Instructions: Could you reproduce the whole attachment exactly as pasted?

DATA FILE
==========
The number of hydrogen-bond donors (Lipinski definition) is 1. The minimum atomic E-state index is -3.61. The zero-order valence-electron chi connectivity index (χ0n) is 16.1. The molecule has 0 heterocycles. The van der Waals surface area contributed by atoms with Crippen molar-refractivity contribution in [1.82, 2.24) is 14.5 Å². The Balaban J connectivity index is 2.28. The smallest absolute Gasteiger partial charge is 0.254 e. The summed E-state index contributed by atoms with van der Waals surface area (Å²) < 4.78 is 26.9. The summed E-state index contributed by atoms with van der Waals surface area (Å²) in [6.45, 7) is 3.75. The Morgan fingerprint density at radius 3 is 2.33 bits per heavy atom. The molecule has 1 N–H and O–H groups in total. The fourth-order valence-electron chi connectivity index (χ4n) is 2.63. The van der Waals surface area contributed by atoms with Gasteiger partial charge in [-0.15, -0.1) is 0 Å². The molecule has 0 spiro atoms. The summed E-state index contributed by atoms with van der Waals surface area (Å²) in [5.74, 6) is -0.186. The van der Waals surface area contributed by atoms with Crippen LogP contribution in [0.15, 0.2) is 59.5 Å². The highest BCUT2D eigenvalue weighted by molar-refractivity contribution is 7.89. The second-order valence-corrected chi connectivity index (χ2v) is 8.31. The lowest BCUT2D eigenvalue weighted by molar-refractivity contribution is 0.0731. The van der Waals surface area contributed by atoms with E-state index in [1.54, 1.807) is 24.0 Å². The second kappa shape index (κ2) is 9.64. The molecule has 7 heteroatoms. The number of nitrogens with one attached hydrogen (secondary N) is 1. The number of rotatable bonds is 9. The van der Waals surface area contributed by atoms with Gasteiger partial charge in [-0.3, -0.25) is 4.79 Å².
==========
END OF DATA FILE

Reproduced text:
The number of hydrogen-bond donors (Lipinski definition) is 1. The minimum atomic E-state index is -3.61. The zero-order valence-electron chi connectivity index (χ0n) is 16.1. The molecule has 0 heterocycles. The van der Waals surface area contributed by atoms with Crippen molar-refractivity contribution in [1.82, 2.24) is 14.5 Å². The Balaban J connectivity index is 2.28. The smallest absolute Gasteiger partial charge is 0.254 e. The summed E-state index contributed by atoms with van der Waals surface area (Å²) < 4.78 is 26.9. The summed E-state index contributed by atoms with van der Waals surface area (Å²) in [6.45, 7) is 3.75. The Morgan fingerprint density at radius 3 is 2.33 bits per heavy atom. The molecule has 1 N–H and O–H groups in total. The fourth-order valence-electron chi connectivity index (χ4n) is 2.63. The van der Waals surface area contributed by atoms with Gasteiger partial charge in [-0.15, -0.1) is 0 Å². The molecule has 0 spiro atoms. The summed E-state index contributed by atoms with van der Waals surface area (Å²) in [5.74, 6) is -0.186. The van der Waals surface area contributed by atoms with Crippen LogP contribution in [0.15, 0.2) is 59.5 Å². The highest BCUT2D eigenvalue weighted by molar-refractivity contribution is 7.89. The second-order valence-corrected chi connectivity index (χ2v) is 8.31. The lowest BCUT2D eigenvalue weighted by molar-refractivity contribution is 0.0731. The van der Waals surface area contributed by atoms with E-state index in [1.54, 1.807) is 24.0 Å². The second kappa shape index (κ2) is 9.64. The molecule has 7 heteroatoms. The number of nitrogens with one attached hydrogen (secondary N) is 1. The number of rotatable bonds is 9. The van der Waals surface area contributed by atoms with Gasteiger partial charge in [-0.3, -0.25) is 4.79 Å².